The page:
“This is going to be a perfect day, the most fabulous day ever,” said Sindy, flopping on to a sun lounger with an ice-cold lemonade. The sun was shining brightly, and Sindy and her best friends had decided to spend time together by the pool chilling out. “I feel so relaxed,” said Sindy. She had put on her sun cream and her favourite pink sunglasses and brought a new teen romance novel to read. “I’m going to lie here all day and do nothing. Bliss!”
“No they’re not,” said the little girl, stamping her foot. “Girls are the best!”
The children carried on, becoming more and more red faced, until eventually their mums pulled them apart. “I’m so sorry!” said one of the mums to Sindy. “I hope they didn’t disturb you.”
“No, not at all,” said Sindy, laughing. Then she got straight back to her book. She was just about to find out if Sam really loved Shelley after all when…
“He’s right of course.” Sindy peered over her sunglasses to see a tall, blond teenage boy in board shorts. He was smiling. “I mean, boys are better than girls—naturally.”
Sindy put down her book. “They’re what?”
“It’s obvious,” the boy said, “boys are faster, stronger and cleverer.”
Sindy sat up and crossed her arms. “Well, that may be your opinion, but I don’t think it’s true. Boys are not better than girls,” she said. “And I’m going to prove it.”
“Oh, really?” said the boy, whose name was Jack. “How?”
Sindy looked at the pool. “A swimming race,” she said. Sindy knew she was a fast swimmer, and, on the spur of the moment, it seemed like a good idea.
“I don’t know,” said Jack. “I mean, I don’t want to embarrass you…”
Well that was it. In a flash, Sindy and Jack were lining up. The cool blue tiles felt smooth under Sindy’s feet. To Sindy’s surprise, Jasmine pulled a whistle from her pocket. Sindy’s mate counted down from three, blew loudly, and they were off…
Everyone stood by the pool and watched. Obviously all the boys cheered for Jack, while all the girls shouted even louder for Sindy. The pair were neck and neck for most of the race. Then Jack found a bit of extra strength. He beat Sindy by a whisker.
“Good try,” Jack said, as they both climbed out of the pool, “Now will you accept that boys are better?”
Sindy could not. Suddenly she heard herself saying, “I tell you what, how about giving me another chance?”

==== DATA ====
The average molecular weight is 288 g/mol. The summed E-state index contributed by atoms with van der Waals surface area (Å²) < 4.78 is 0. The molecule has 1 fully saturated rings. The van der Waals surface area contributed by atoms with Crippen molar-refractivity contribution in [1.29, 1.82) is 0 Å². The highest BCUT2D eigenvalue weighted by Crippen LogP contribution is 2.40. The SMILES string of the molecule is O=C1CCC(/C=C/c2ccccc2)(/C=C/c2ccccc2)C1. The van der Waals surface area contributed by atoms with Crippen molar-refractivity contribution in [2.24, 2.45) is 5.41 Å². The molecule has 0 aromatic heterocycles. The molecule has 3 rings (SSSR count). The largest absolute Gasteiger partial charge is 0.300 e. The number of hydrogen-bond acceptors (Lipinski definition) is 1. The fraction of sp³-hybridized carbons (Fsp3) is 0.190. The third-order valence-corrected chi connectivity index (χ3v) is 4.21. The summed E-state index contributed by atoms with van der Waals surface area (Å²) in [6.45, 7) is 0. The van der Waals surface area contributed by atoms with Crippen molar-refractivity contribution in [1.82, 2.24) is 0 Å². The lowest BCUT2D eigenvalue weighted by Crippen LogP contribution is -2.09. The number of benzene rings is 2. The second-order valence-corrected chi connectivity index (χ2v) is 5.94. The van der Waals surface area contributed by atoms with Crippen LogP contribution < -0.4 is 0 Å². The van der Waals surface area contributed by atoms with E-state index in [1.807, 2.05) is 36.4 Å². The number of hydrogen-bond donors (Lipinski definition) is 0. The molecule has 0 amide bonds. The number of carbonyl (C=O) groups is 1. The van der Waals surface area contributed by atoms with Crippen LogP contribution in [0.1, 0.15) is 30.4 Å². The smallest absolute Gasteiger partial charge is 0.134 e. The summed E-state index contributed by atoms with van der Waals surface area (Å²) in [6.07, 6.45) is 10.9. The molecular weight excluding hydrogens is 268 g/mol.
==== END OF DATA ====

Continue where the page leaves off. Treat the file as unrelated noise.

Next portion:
“Fine,” said Jack, “I suggest a diving contest.”
Sindy took a deep breath as the pair climbed up to the diving board. Sindy was pretty good at diving but suddenly did not feel so confident. Doing her best to stay calm, she moved forward and performed her best dive, doing a full somersault before elegantly entering the water. Everyone clapped.
Then it was Jack’s turn. Although he was a bit of a show off, Sindy could not help but like him. But then he only went and performed a double somersault dive. The crowd went wild—including Sindy’s best friends! Afterwards everyone voted for the best diver. Jack beat Sindy again—but just by one vote.
“You’ve got to admit it now, Sindy, boys are better than girls,” said Jack, laughing, but this time with much less confidence.
Sindy would not give up and had one more idea. “A game of water volleyball should settle it,” she said. Sindy was captain of her volleyball team, and they were unbeaten champions. Surely she could at least beat Jack at this game.
Again it was a close. Sindy took the lead halfway through. She kept it until the last point, when she slipped on the bottom of the pool. Jack just scraped a win.
“What’s the matter?” said Sindy.
“My watch!” said Jack. “I’ve lost it! It was a birthday present from my mum. What am I going to say to her?”
“Don’t worry,” said Sindy, “we’ll all help you look for it.” Sindy and her friends searched all around the poolside, under fluffy beach towels and in the flowerbeds, but Jack’s watch was nowhere to be seen. Then Sindy spotted something shiny at the bottom of the deep end.
“There it is!” she said. Fortunately it was a special waterproof watch. Jack jumped in as everybody watched. He tried to dive down to reach his watch. But all he did was splash about on the surface. Sindy realised that, although Jack was a fast swimmer, an excellent diver and a great volleyball player, he simply could not swim underwater.
Everyone clapped. “You were fantastic, just like a mermaid!” said the little boy who had been arguing earlier.
“I told you girls were better,” said the little girl.
“Of course!” said Sindy. Then she showed all the children—and Jack—how to do it. Afterwards they all played a game of mermaids and mermen—collecting shell toys from the bottom of the pool. Sindy and Jack made up two mixed teams of boys and girls. They all worked really well together.
“I think this proves that girls and boys are just as good as each other,” said Sindy to all the little ones. Jack heard what Sindy was saying and swam towards her.
“Oh!” said Sindy. “You’re welcome.”
“And, um, you were right. Boys really aren’t better than girls.”
“But you were supposed to be relaxing,” said Holly.
“Yes, what happened to doing nothing?” added Jasmine.
“Turn around,” said Issy, pointing.
Sindy turned around to see Jack holding ice creams for Sindy and all her friends.
She laughed. “It looks like I’m the winner after all!” she said.
Jack handed the ice-cream cones around to everyone. They were delicious. “Ice cream, sunshine and friends,” said Sindy, lying back on her lounger. “This is a perfect day!”
By Alison Viña